Major events the Queen has missed after rest orders and hospital stay

·3-min read
The Queen is to miss this year’s Remembrance Sunday service (Chris Jackson/PA) (PA Archive)
The Queen is to miss this year’s Remembrance Sunday service (Chris Jackson/PA) (PA Archive)

The national Remembrance Sunday service is just one of a key number of engagements the Queen has missed over the past few weeks.

– Northern Ireland

The Queen cancelled a two-day trip to Northern Ireland at the last minute on October 20.

Buckingham Palace announced she had been ordered to rest by her royal doctors on the morning she was due to begin the visit.

The Queen was last seen in public on an engagement at Windsor on October 19 (Arthur Edwards/The Sun/PA) (PA Wire)
The Queen was last seen in public on an engagement at Windsor on October 19 (Arthur Edwards/The Sun/PA) (PA Wire)

The Palace said the monarch was resting at Windsor Castle but it later emerged she was secretly admitted to hospital that afternoon for “preliminary investigations”.

She spent the night at King Edward VII’s Hospital – her first overnight hospital stay in eight years.

– Cop26 climate change summit

The Queen was due to travel to Scotland to address world leaders on November 1 at the crucial environmental summit and attend a major reception with other members of the royal family.

The Queen during her Cop26 video (Buckingham Palace/PA) (PA Media)
The Queen during her Cop26 video (Buckingham Palace/PA) (PA Media)

But five days before the event, the Palace said the Queen had “regretfully decided that she will no longer travel to Glasgow to attend the evening reception of Cop26”.

Instead, the Queen recorded a video message calling on leaders to rise above politics and tackle the global warming crisis.

– Festival of Remembrance

Each year, the royal family gathers at the Royal Albert Hall for a poignant commemorative event on the night before Remembrance Sunday.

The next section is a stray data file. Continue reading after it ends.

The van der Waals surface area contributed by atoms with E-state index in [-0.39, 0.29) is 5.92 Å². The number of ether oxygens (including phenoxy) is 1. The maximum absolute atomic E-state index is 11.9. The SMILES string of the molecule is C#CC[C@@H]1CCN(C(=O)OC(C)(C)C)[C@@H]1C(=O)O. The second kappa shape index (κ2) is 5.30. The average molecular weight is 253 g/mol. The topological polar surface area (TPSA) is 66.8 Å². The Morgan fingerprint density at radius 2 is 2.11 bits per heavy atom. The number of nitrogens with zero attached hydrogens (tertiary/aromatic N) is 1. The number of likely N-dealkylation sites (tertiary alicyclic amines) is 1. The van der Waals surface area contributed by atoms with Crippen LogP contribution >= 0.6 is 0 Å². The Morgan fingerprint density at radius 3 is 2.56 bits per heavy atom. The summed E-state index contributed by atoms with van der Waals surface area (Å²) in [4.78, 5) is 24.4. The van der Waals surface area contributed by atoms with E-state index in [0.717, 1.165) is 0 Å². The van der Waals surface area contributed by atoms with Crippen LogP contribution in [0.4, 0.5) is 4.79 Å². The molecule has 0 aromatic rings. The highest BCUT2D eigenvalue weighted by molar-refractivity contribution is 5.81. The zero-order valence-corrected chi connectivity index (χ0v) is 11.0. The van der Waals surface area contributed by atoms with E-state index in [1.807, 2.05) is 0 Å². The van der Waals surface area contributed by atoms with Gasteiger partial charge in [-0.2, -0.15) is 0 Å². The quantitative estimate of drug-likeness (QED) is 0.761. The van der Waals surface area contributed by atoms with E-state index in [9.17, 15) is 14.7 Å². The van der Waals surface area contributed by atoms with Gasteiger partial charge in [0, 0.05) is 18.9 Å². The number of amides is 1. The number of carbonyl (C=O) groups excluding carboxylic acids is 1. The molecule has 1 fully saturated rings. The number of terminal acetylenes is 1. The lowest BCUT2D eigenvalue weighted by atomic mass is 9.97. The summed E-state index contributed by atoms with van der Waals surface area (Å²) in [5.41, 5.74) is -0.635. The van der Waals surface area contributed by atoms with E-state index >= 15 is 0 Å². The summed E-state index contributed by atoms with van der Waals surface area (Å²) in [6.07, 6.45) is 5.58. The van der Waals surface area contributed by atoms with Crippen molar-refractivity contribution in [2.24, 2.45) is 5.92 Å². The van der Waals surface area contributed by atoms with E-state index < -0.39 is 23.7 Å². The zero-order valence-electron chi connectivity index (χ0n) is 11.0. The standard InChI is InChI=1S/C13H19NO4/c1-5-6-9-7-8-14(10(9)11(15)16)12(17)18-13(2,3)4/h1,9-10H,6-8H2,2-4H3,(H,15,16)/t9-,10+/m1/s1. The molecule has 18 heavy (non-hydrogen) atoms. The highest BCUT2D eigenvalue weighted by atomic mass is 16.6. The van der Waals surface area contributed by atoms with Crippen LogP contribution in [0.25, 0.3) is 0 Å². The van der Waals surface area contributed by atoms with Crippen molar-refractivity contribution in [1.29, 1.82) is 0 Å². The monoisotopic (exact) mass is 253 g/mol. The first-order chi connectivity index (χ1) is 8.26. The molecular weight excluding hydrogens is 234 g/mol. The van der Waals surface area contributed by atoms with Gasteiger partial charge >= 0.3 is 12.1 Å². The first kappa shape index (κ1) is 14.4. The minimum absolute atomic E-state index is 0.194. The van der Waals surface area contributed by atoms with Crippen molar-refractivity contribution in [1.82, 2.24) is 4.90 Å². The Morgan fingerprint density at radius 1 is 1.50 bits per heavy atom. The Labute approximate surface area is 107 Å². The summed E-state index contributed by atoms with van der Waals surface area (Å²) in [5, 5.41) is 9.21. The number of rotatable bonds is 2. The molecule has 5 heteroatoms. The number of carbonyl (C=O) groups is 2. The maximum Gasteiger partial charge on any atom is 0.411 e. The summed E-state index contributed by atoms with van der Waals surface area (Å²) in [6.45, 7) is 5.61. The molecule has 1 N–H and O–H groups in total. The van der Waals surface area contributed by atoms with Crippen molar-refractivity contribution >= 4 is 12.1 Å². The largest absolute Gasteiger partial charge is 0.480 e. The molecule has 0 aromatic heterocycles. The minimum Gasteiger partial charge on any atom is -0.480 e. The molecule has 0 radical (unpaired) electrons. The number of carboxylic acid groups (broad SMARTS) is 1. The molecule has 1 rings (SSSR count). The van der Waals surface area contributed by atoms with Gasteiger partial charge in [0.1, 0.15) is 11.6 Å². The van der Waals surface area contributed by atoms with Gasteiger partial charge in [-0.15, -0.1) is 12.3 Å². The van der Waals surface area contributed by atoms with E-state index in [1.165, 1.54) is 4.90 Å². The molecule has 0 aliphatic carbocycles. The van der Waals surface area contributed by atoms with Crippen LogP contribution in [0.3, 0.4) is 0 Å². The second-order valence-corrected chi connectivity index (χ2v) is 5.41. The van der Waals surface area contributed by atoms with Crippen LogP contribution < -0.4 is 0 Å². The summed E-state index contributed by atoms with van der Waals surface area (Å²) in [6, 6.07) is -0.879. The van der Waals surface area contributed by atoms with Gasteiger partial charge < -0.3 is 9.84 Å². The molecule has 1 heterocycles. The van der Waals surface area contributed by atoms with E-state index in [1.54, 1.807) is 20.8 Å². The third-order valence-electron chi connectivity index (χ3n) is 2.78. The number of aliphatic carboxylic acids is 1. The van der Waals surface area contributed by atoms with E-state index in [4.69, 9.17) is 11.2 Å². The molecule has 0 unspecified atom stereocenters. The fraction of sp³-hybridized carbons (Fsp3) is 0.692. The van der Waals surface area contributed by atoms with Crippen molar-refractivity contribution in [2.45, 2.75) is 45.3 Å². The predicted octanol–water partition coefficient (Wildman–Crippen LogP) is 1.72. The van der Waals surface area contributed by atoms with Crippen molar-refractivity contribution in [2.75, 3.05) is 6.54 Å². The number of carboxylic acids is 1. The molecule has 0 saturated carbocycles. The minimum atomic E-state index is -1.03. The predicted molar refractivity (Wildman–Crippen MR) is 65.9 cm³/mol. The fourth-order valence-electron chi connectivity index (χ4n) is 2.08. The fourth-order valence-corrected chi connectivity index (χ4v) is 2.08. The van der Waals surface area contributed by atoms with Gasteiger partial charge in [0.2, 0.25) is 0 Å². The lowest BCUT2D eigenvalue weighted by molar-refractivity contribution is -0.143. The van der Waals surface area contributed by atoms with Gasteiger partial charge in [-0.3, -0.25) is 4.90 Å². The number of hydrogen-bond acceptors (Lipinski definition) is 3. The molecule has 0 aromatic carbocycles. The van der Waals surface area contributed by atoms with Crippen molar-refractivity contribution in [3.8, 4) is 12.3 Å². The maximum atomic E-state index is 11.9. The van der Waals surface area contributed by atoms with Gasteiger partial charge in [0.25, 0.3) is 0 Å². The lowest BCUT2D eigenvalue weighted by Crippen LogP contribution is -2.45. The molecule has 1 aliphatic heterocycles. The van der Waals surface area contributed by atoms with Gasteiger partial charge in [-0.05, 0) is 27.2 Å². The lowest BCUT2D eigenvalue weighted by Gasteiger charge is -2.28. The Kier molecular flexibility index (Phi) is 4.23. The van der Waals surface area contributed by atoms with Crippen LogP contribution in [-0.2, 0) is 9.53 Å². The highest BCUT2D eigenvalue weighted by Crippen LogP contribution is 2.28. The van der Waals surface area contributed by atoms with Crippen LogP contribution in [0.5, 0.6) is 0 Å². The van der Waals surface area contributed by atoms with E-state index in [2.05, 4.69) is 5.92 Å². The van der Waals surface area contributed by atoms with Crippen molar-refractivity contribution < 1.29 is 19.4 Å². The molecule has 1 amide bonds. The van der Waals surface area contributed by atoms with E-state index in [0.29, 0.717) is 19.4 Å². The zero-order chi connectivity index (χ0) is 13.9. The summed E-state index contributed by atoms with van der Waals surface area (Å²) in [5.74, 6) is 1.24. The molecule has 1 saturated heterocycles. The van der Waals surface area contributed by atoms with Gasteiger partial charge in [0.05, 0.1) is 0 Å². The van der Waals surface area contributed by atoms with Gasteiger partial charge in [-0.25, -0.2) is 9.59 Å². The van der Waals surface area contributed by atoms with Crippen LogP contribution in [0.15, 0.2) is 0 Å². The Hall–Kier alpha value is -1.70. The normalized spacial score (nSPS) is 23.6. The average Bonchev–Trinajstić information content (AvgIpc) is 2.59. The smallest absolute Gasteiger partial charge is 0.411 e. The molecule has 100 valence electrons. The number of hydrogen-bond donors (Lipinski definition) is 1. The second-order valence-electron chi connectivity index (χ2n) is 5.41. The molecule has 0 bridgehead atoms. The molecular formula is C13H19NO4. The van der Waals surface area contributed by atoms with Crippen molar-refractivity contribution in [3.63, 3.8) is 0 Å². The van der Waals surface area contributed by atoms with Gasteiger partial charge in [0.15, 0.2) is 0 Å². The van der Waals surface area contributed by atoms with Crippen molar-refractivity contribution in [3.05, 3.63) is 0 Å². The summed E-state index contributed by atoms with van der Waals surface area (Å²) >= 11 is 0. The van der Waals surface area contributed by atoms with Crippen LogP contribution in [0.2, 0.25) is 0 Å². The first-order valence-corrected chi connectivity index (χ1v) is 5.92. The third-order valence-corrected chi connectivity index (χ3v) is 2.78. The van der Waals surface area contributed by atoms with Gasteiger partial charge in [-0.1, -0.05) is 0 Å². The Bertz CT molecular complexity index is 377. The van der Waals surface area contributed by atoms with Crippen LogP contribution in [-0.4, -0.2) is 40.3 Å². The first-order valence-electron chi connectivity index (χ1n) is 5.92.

The Festival of Remembrance, where poppy petals fall from the ceiling during the two-minute silence, is dedicated to all those from Britain and across the Commonwealth who have served in the military and sacrificed their lives.

The royal family without the Queen at the Festival of Remembrance on Saturday (Geoff Pugh/The Daily Telegraph/PA) (PA Wire)
The royal family without the Queen at the Festival of Remembrance on Saturday (Geoff Pugh/The Daily Telegraph/PA) (PA Wire)

On October 29, the Palace said the Queen had been advised to rest for at least a further two weeks and she would miss the Festival of Remembrance

The Prince of Wales and the Duchess of Cornwall instead lead royals, including the Duke and Duchess of Cambridge, at the event.

– Remembrance Sunday

It was the Queen’s “firm intention” to be at the national service of remembrance on November 14, the Palace said on October 29, with her attendance confirmed in details released on Armistice Day on November 11.

But less than two hours before she was due to appear, it was announced she would no longer be present because of a sprained back.

Crowds gather ahead of the Remembrance Sunday service at the Cenotaph, in Whitehall (Toby Melville/PA) (PA Wire)
Crowds gather ahead of the Remembrance Sunday service at the Cenotaph, in Whitehall (Toby Melville/PA) (PA Wire)

The Queen, head of the Armed Forces, attaches great importance to honouring the war dead.

It is only the seventh time she has missed the ceremony during her reign.

The other instances include four occasions when she was on overseas visits to Ghana in 1961, Brazil in 1968, Kenya in 1983 and South Africa in 1999.

She was not present during the 1959 and 1963 services as she was pregnant with her two youngest children.

– The General Synod

The Queen is also missing the General Synod.

She will not be at the Synod service at Westminster Abbey on Tuesday November 16, nor the opening inauguration session at Church House, the Westminster headquarters of the Church of England, afterwards.

The Queen is Supreme Governor of the Church of England and has a strong Christian faith, and the General Synod is the church’s national assembly.

The Queen at the General Synod in 2015 (Peter Nicholls/PA) (PA Archive)
The Queen at the General Synod in 2015 (Peter Nicholls/PA) (PA Archive)

It is believed to be the first time the Queen has missed her five-yearly visit to the General Synod in its 51-year history, according to Buckingham Palace.

In 1970 – the year the Synod replaced the Church Assembly – she became the first sovereign to inaugurate and address the gathering in person.

Since then she has inaugurated and addressed the opening session every five years after diocesan elections.

The 2020 elections were postponed to this year due to the pandemic.

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